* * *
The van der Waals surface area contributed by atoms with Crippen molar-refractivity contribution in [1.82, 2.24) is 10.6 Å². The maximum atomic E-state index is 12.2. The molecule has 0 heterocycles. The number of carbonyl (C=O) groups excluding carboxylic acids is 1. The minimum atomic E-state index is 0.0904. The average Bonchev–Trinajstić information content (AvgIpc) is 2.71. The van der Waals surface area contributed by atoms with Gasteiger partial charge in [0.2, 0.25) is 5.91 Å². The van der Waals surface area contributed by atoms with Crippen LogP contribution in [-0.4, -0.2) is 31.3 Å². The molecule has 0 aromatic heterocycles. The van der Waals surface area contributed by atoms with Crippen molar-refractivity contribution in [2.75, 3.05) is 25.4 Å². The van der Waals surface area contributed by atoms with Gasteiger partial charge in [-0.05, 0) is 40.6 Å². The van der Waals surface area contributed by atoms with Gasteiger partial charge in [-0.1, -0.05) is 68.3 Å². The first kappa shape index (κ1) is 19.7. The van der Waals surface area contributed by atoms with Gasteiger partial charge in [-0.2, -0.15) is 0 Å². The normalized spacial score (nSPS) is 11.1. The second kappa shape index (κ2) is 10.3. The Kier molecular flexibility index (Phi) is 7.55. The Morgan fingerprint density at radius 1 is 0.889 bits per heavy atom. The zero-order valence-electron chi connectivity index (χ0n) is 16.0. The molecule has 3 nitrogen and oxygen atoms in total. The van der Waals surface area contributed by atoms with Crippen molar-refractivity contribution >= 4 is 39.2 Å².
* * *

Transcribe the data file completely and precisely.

The van der Waals surface area contributed by atoms with Crippen molar-refractivity contribution in [1.82, 2.24) is 10.6 Å². The maximum atomic E-state index is 12.2. The molecule has 0 heterocycles. The number of carbonyl (C=O) groups excluding carboxylic acids is 1. The minimum atomic E-state index is 0.0904. The average Bonchev–Trinajstić information content (AvgIpc) is 2.71. The van der Waals surface area contributed by atoms with Gasteiger partial charge in [0.2, 0.25) is 5.91 Å². The van der Waals surface area contributed by atoms with Crippen LogP contribution in [-0.4, -0.2) is 31.3 Å². The molecule has 0 aromatic heterocycles. The van der Waals surface area contributed by atoms with Crippen molar-refractivity contribution in [2.75, 3.05) is 25.4 Å². The van der Waals surface area contributed by atoms with Gasteiger partial charge in [-0.05, 0) is 40.6 Å². The van der Waals surface area contributed by atoms with Gasteiger partial charge in [-0.1, -0.05) is 68.3 Å². The first kappa shape index (κ1) is 19.7. The van der Waals surface area contributed by atoms with Gasteiger partial charge in [-0.2, -0.15) is 0 Å². The normalized spacial score (nSPS) is 11.1. The second kappa shape index (κ2) is 10.3. The Kier molecular flexibility index (Phi) is 7.55. The Morgan fingerprint density at radius 1 is 0.889 bits per heavy atom. The zero-order valence-electron chi connectivity index (χ0n) is 16.0. The molecule has 3 nitrogen and oxygen atoms in total. The van der Waals surface area contributed by atoms with Crippen molar-refractivity contribution >= 4 is 39.2 Å².